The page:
Single Axis

Single-axis slewing drives rotate around one axis. These products are the standard in slewing drives, the easiest to install, and the most commonly used. The VE offers vertical mounting and a fully-enclosed drive in one high-powered unit.

Single Axis

Single-axis slewing drives rotate around one axis. These products are the standard in slewing drives, the easiest to install, and the most commonly used. The VE offers vertical mounting and a fully-enclosed drive in one high-powered unit.

Single Axis

Single-axis slewing drives rotate around one axis. These products are the standard in slewing drives, the easiest to install, and the most commonly used. The SE drives offer load-holding and rotational torque from one enclosed gearbox.

Single Axis

Single-axis slewing drives rotate around one axis. These products are the standard in slewing drives, the easiest to install, and the most commonly used. The VE offers vertical mounting and a fully-enclosed drive in one high-powered unit.

Single Axis

Single-axis slewing drives rotate around one axis. These products are the standard in slewing drives, the easiest to install, and the most commonly used. The KE drive offers an IP55 rating with no maintenance required after installation.

Single Axis

Single-axis slewing drives rotate around one axis. These products are the standard in slewing drives, the easiest to install, and the most commonly used. The S is an open drive offering easy adjustments for equipment requiring daily maintenance.

Dual Axis

Dual-axis slewing drives rotate around two separate axes independently at the same time. These products can hold large loads with a wide range of movement. The SDE is a dual positioner that can be mounted on a combination of axes to offer a full range of movement.

Rings & Gears

Slewing rings and gears are used when an entire gearbox is not needed. These products are specialized, individual components and can be functional in new marketplaces and unique applications. Slewing rings offer rotary devices a cost-effective, load-holding solution in a compact design.

Rings & Gears

Slewing rings and gears are used when an entire gearbox is not needed. These products are specialized, individual components and can be functional in new marketplaces and unique applications. The W rotator offers high power and rotational control in a compact package.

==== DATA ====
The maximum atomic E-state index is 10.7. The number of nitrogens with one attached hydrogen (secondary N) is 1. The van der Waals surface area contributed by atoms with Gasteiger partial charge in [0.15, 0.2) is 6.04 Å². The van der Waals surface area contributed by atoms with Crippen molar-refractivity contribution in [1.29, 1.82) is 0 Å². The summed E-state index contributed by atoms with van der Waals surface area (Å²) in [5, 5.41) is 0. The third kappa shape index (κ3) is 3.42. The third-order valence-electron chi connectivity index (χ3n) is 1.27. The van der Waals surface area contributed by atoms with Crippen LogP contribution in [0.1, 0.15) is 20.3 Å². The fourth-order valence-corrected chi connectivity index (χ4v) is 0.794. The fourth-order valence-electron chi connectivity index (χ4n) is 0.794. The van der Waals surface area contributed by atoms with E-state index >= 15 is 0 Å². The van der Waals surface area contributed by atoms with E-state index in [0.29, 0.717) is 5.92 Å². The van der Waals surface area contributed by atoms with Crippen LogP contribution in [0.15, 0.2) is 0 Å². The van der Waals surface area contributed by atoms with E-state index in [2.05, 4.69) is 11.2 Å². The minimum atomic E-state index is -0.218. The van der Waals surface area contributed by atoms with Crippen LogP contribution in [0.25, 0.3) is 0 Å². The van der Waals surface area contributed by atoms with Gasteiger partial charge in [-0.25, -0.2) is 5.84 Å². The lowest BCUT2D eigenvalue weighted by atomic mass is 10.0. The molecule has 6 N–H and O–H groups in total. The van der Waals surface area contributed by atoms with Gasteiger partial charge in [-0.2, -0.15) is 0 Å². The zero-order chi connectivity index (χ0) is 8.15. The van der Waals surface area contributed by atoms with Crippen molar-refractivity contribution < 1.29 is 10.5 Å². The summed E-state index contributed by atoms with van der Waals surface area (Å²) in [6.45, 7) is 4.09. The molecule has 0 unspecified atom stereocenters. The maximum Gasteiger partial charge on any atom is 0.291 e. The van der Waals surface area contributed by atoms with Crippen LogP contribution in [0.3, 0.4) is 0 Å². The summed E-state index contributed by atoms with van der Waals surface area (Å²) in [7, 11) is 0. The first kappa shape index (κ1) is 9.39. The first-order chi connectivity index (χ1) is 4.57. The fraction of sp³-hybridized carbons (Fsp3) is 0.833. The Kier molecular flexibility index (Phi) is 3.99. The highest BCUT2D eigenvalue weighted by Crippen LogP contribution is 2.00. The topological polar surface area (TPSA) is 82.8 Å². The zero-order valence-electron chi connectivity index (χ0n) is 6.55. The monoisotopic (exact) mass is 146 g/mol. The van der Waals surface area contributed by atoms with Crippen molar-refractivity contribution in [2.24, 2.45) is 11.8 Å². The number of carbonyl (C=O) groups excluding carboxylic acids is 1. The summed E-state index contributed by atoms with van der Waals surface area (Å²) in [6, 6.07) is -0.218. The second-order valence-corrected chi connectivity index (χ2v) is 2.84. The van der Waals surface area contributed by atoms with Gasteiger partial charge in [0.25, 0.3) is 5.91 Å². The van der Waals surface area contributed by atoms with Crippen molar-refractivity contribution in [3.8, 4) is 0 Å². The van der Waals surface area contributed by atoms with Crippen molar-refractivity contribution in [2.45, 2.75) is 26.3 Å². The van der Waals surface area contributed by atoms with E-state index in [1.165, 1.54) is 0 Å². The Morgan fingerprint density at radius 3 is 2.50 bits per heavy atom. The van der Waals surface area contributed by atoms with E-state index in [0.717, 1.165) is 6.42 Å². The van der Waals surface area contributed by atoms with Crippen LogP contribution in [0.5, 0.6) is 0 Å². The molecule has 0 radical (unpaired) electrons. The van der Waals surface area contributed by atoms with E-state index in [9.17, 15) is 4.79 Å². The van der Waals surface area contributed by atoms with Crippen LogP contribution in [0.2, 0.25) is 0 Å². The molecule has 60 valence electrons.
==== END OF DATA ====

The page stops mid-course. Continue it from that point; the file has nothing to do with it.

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The Growing Opportunity for U.S. Renewables

According to a recent Credit Suisse research report, there is great opportunity in the U.S. for renewables to gain more market share thanks to the noteworthy drop in wind and solar costs. This decrease could give renewables a chance to be more cost-competitive with conventional power generation sources.

As the economics of renewables is vastly improving, there is justification for the case for using more. Wind utilization rates have increased by 15 to 20 percentage points. New wind energy machines yield 50 to 55 percent utilization rates thanks to improvements in turbine design, taller towers, bigger blades, and better wind modeling. This higher utilization has led to dramatic drops in levelized costs.

Renewable energy graph comparisons

Solar capital costs have also continued to improve. Today’s utility scale PV tracker is about $2,000 per KW of capacity, down from $3,250 in 2010. Solar has also boasted lower levelized costs, from beginning at well over $100/MWh and lowering down to $65 to 80/MWh.

The Credit Suisse report purports that renewable standard compliance will put downward pressure on power prices in deregulated markets. It suggests that the risk to power markets will be rooted in slower market recovery as more renewable generation is added. This will lead to a step down in power prices – $1 to 2/MWh or about 5 percent relative to a scenario without significant renewables growth.

However, renewables can negatively impact the earnings outlook for competitive generators – particularly in PJM. Credit Suisse sees this resulting because of deterioration in future expected power prices, with the impact of a $1.50/MWH drop in PJM power prices.

Demand for natural gas will still grow, but at a slower rate than once believed. Credit Suisse estimates that annual gas demand growth from power will run at less than 0.5 bcf/d annually through 2020.

Lastly, a significant capex is required. Total direct investment in renewables using an 80/20 percent energy split between wind and solar would require $216 BN through 2025, assuming that, on average, wind and utility scale solar both cost $2,000/KW. Additionally, meaningful capex is expected for transmission investments, particularly associated with connecting new wind. Meanwhile, solar will require less, as utility scale projects shrink to the 20 to 50 MW size that can be built closer to customers than the mega farms built in the desert.

 

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